167. Memorandum From the President’s Assistant for National Security Affairs (Kissinger) to President Nixon1


  • Anti-SAM Package for Israel

Following up your instructions,2 Mr. Packard, General Ryan and their specialists met with the chief of Israel’s air force and General Dayan’s deputy September 28–30 to discuss the equipment Israel had requested for possible use against the missile complex in the UAR.

The result of these discussions was the package described below (and in detail in Mr. Packard’s memo at Tab A).3 The anti-missile equipment would total $55 million. Four C–130 transport aircraft would add $20 million, and reconnaissance drones—if technical arrangements could be worked out—would add $15 million more.

Ambassador Rabin has expressed general satisfaction with the package that Mr. Packard has recommended.4 He seems satisfied that where Israel was not given all it asked for it is because the U.S. has legitimate requirements of its own that must be met first or because equipment to provide the capability Israel requested is still in the research and development stage.

Before you review the details, there is one broad issue that you will want to be aware of. It is not an argument against approving the package; it is a point which should be understood about its limits.

The judgment of most of our weapons specialists is that this package—which includes almost all of our most sophisticated equip[Page 559]ment—will not prevent losses which would be significant to Israel’s limited supply of pilots and planes and will therefore not enable the Israeli Air Force to attack continuously across the Canal in the missile zone. These judgments have been discussed openly with the Israelis. The Israelis discount them, perhaps because they have not had experience with this equipment. There remains the danger, therefore, that they may be drawn into attacks on the basis of loss estimates which may be over-optimistic.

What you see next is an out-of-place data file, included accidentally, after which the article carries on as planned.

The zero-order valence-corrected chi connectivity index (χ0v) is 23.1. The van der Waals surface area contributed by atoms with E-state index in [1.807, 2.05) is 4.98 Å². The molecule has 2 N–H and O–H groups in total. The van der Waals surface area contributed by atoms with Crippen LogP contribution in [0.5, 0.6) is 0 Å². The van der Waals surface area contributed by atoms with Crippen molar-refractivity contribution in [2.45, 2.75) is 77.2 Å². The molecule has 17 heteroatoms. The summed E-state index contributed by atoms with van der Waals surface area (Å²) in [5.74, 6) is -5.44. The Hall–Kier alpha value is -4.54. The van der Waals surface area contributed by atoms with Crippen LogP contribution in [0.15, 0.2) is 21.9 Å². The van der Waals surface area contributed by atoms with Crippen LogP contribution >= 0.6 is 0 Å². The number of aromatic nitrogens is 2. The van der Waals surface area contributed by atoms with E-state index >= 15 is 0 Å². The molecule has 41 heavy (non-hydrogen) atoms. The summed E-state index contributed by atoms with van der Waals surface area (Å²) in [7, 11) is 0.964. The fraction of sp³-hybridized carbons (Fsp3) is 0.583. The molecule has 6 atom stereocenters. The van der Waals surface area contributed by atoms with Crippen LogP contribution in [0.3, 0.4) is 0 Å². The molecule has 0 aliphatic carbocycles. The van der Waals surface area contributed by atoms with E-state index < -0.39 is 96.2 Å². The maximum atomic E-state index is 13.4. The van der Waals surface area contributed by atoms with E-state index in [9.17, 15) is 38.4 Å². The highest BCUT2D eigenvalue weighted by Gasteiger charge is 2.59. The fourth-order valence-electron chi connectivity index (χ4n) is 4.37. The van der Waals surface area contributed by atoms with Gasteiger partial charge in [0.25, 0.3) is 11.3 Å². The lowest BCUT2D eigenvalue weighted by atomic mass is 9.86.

There is little more to do now than to note this problem. In the slightly longer run, however, some limited research and development work could produce an improved capability for our forces and theirs. Mr. Packard is exploring these possibilities.

The Package

Mr. Packard has divided the list of Israeli requests into the following categories in making his recommendations:

1. Items which he recommends should be approved in principle and provided in the full quantities requested by Israel or (in a few instances) in the numbers available. [Tab B of Mr. Packard’s memo.]

a. Those items for approval in the quantities requested include cluster bombs, SHRIKES for use against the old SA–2, WALLEYE munition providing pinpoint accuracy from standoff position), a variety of bombs and mines, air-to-air missiles, some jamming equipment.

b. Those items for approval in less than the quantities requested include mainly four types of very sophisticated jamming equipment. Mr. Packard says that providing more than he recommends would delay equipping of USAF aircraft. There is one other item in this category—an advanced version of the SHRIKE usable against the new SA–2. Mr. Packard says providing more than recommended (20 of 100 requested) would draw U.S. supply below an acceptable level.

2. Items requested which Mr. Packard recommends not be provided for special reasons. These include:

a. Two kinds of bombs that could be launched from stand-off positions. Mr. Packard has approved the WALLEYE which has this capability but recommends against these two principally because the USAF is short of them in Southeast Asia.

b. An advanced SHRIKE for use against the newest SA–2. This is just now entering the USAF inventory.

c. One new jammer which the USAF has only in limited quantity represents our most advanced technology which Defense recommends not be subjected to compromise.

d. REDEYE missiles. These are man-carried air defense missiles. Defense is much concerned that our introducing them in Israel could [Page 560] induce the USSR to introduce their comparable weapon in Southeast Asia against our helicopters. They also argue that Israel’s problem now is not air defense.

e. RB–57 aircraft is not recommended because it would be too vulnerable in the dense UAR/USSR missile complex.